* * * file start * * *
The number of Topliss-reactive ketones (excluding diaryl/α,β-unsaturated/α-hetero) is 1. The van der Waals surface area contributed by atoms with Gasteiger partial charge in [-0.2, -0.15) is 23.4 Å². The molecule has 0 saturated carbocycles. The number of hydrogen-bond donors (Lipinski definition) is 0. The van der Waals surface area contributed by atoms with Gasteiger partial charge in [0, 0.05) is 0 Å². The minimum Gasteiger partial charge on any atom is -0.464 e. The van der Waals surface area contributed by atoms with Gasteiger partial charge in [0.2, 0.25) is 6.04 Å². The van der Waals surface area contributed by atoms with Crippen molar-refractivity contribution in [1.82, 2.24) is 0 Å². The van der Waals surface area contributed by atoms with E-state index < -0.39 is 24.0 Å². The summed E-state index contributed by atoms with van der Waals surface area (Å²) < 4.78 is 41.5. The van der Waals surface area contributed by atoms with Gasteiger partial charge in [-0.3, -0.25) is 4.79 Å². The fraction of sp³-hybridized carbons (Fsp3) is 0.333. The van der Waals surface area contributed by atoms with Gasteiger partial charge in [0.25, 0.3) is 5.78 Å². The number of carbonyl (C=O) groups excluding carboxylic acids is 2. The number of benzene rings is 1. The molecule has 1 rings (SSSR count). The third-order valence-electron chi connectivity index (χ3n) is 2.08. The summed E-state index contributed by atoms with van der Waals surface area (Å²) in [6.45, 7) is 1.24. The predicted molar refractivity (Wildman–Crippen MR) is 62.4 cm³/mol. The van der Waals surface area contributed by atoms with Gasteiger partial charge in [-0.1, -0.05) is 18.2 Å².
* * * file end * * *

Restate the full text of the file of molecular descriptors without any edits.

The number of Topliss-reactive ketones (excluding diaryl/α,β-unsaturated/α-hetero) is 1. The van der Waals surface area contributed by atoms with Gasteiger partial charge in [-0.2, -0.15) is 23.4 Å². The molecule has 0 saturated carbocycles. The number of hydrogen-bond donors (Lipinski definition) is 0. The van der Waals surface area contributed by atoms with Gasteiger partial charge in [0, 0.05) is 0 Å². The minimum Gasteiger partial charge on any atom is -0.464 e. The van der Waals surface area contributed by atoms with Gasteiger partial charge in [0.2, 0.25) is 6.04 Å². The van der Waals surface area contributed by atoms with Crippen molar-refractivity contribution in [1.82, 2.24) is 0 Å². The van der Waals surface area contributed by atoms with E-state index < -0.39 is 24.0 Å². The summed E-state index contributed by atoms with van der Waals surface area (Å²) < 4.78 is 41.5. The van der Waals surface area contributed by atoms with Gasteiger partial charge in [-0.3, -0.25) is 4.79 Å². The fraction of sp³-hybridized carbons (Fsp3) is 0.333. The van der Waals surface area contributed by atoms with Gasteiger partial charge in [0.25, 0.3) is 5.78 Å². The number of carbonyl (C=O) groups excluding carboxylic acids is 2. The number of benzene rings is 1. The molecule has 1 rings (SSSR count). The third-order valence-electron chi connectivity index (χ3n) is 2.08. The summed E-state index contributed by atoms with van der Waals surface area (Å²) in [6.45, 7) is 1.24. The predicted molar refractivity (Wildman–Crippen MR) is 62.4 cm³/mol. The van der Waals surface area contributed by atoms with Gasteiger partial charge in [-0.1, -0.05) is 18.2 Å².